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While high thread counts can be an important part of better sheets, it’s the thread itself that makes the difference between sheets that stand up better to the washing machine and those that don’t. In fact, better-quality fiber sheets with lower thread counts feel softer than lower quality fiber sheets with a higher thread count. This is why it’s important to know what you pay for when buying bed sheets.
Cotton-polyester blend sheets are durable, wrinkle-resistant and affordable. Polyester lasts longer than cotton and is up to half the cost of all-cotton sheets. But nothing compares to the cool, soft feel of 100 percent cotton sheets. Cotton fiber wicks moisture away from your skin so you’ll rarely wake up clammy. Less likely to stain than cotton-polyester blends, cotton is a water loving fiber that easily releases dirt when wet. When shopping for 100% cotton sheets, look for “Egyptian long-staple,” “pima,” or “Supima” high-quality long fiber sheet sets. Long-staple cotton sheets are softer and the material won’t pill or produce lint like those that are made with shorter fibers.
A sheet’s weave affects how it feels, looks, how long it lasts and its price. Least expensive are basic plain weave sheets that are woven from an equal number of vertical and horizontal yarns. An upscale weave is percale. Percale weaves have 180 or higher thread counts, have a crisp feel and are known for their longevity. Even softer and more expensive than percale woven sheets are sateen sheets.
Sateen sheets have a higher proportion of vertical threads resulting in an extremely soft fabric. However, sateen sheets are more apt to pill and tear than sheets with a plain weave. Other sheets like jacquards and damask sheets are more textured with intricate weaves whose patterns vary from satiny soft to coarser and nubby. Jacquard and damask sheets are just as durable as plain weave sheets but more expensive because they are made on special looms.
Since OSHA currently has rules that limit employees of sheet manufacturers, buyers of sheets should raise an eyebrow of concern. Things to beware of: To prevent sheets from shrinking, losing their shape and wrinkling, most sheets are treated with chemicals like chlorine, formaldehyde and silicon. And to produce sheen some sheets are treated with alkalis. But if you’re leery of chemicals, a handful of manufacturers produce pure-finish sheets or organic sheets. With pure-finished organic sheets the manufacturer hasn’t used chemicals at all or has removed all traces of chemicals used during manufacturing. While pure-finish sheets aren’t wrinkle-free, they’re ideal for allergy sufferers or folks with chemical sensitivities. Another option is organic sheets which are made from cotton grown without the use of pesticides and the sheets are also untreated with chemicals. Although organic sheets are more expensive they come in a variety of colors.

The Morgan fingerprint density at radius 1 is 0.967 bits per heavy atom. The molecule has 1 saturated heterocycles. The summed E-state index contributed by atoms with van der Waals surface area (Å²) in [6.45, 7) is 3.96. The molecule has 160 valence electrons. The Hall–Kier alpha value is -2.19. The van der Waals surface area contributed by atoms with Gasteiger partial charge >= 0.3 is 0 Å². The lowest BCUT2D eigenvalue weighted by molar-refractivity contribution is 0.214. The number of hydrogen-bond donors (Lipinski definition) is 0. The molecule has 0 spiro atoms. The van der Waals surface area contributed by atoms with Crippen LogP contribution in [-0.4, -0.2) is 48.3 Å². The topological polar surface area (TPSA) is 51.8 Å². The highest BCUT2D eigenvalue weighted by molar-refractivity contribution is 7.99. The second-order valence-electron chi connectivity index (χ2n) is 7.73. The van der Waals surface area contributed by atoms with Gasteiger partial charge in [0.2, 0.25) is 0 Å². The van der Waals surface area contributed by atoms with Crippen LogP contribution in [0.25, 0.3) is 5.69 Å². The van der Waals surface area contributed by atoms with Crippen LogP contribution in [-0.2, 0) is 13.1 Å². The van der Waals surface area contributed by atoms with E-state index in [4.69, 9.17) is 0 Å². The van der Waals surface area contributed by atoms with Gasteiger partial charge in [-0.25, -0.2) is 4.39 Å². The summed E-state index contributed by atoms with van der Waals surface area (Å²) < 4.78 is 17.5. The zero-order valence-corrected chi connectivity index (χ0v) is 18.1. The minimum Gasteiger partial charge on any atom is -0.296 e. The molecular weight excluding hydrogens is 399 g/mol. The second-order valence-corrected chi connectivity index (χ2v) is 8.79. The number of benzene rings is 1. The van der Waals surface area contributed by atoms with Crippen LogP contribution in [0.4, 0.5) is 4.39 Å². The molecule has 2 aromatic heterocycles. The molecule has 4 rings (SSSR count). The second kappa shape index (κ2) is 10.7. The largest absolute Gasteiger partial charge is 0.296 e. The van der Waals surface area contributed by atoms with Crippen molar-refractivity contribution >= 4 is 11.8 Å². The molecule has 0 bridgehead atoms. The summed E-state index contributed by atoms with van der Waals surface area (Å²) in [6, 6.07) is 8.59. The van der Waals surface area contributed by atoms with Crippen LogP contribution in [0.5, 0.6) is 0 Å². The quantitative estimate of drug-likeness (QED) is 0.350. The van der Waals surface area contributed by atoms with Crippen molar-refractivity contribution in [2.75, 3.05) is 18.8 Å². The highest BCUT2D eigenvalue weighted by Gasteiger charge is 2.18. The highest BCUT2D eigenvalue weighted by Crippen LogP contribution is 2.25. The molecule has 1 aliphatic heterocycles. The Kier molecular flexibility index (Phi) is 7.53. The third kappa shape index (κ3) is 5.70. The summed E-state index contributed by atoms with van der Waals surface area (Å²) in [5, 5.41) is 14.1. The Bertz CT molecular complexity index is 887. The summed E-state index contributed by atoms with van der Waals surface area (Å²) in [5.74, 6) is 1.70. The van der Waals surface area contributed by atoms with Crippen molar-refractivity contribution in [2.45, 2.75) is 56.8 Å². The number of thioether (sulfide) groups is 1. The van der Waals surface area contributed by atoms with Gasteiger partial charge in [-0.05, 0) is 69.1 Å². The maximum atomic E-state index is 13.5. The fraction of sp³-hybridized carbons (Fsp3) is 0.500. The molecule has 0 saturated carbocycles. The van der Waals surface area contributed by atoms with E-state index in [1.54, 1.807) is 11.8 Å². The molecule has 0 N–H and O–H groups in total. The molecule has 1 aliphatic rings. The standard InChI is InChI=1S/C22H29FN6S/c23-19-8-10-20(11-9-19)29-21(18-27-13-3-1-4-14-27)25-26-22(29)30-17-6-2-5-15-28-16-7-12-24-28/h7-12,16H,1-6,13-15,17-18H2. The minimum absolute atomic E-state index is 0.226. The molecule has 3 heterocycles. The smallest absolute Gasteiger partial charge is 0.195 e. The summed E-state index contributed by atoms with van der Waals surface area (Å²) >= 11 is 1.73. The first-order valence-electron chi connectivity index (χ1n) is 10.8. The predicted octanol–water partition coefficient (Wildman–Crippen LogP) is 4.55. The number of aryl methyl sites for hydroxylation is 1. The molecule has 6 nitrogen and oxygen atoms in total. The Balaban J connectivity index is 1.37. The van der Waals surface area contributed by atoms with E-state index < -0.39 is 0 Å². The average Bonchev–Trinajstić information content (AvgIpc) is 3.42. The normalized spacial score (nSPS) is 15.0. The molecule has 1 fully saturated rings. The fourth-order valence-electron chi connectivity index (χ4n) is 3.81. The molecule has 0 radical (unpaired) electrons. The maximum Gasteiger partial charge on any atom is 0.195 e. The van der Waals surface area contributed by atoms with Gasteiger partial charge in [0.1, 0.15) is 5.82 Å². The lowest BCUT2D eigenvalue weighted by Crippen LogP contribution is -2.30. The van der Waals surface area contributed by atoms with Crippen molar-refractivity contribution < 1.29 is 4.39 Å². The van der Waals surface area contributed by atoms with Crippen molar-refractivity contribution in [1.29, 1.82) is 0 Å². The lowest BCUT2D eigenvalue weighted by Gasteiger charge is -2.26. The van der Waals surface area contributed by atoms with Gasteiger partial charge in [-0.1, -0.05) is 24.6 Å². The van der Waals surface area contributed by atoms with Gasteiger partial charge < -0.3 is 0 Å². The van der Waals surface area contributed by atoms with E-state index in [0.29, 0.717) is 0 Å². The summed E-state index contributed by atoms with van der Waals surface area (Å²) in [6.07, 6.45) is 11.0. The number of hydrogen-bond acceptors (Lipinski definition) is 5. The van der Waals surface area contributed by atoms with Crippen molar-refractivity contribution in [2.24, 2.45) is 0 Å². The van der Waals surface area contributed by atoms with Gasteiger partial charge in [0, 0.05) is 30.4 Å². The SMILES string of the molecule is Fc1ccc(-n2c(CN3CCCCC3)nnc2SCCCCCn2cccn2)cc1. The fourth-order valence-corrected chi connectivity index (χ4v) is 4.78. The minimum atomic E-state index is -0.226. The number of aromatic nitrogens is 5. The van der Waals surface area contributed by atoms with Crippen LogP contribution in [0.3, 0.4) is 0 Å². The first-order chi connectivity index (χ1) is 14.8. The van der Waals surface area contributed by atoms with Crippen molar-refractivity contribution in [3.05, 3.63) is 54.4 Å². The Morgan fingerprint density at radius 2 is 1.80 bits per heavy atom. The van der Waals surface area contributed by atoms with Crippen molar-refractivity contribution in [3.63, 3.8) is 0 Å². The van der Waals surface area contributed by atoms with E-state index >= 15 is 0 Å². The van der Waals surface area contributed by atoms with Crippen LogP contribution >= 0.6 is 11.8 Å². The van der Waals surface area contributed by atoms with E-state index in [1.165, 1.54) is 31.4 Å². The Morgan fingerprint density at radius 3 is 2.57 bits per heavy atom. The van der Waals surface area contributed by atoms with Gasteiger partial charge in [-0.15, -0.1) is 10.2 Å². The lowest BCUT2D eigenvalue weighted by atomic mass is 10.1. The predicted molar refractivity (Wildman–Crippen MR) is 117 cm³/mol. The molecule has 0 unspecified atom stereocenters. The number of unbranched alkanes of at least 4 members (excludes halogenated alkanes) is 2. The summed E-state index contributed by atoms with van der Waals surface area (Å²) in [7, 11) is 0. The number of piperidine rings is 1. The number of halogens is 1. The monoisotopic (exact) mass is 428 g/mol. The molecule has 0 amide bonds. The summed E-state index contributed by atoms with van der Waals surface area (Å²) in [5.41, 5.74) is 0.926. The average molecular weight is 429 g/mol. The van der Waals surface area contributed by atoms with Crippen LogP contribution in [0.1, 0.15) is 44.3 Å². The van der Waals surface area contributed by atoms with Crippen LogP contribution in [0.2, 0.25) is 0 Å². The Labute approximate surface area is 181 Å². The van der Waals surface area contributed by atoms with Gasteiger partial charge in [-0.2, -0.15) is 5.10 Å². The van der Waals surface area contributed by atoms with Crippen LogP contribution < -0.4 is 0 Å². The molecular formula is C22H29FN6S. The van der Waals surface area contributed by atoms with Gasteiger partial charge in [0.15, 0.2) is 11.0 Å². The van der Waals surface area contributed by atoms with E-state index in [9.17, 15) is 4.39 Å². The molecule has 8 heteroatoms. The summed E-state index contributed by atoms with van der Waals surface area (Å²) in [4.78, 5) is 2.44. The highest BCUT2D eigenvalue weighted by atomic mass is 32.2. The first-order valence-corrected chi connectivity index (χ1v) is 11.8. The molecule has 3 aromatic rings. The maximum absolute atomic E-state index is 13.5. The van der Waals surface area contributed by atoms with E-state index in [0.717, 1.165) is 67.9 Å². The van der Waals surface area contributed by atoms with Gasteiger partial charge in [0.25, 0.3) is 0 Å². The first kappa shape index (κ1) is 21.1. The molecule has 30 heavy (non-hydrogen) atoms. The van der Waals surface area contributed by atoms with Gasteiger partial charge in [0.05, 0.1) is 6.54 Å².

Many of the chemicals used are considered toxic and controversial at the least. While a bed sheet set may be the perfect complementary color against your duvet cover, certain patterns and colors are applied to sheets after they’re woven, making them feel stiff until they’ve been washed several times. This is another reason why jacquard weaves and other colored and patterned sheets are softer and often more expensive. Made from yarn-dyed fabrics or woven from colored yarns, jacquard woven sheets and other high-end bed sheet sets are naturally softer and don’t require as many washing machine cycles.
Before you purchase your next set of bed sheets consider, fiber, thread-count, weave, finish and dye. Lastly consider your health and the health of your family and the possibility of limiting exposure to chemicals that may be harmful. Using these criteria you’ll make a smarter purchase and enjoy your sheets for years to come.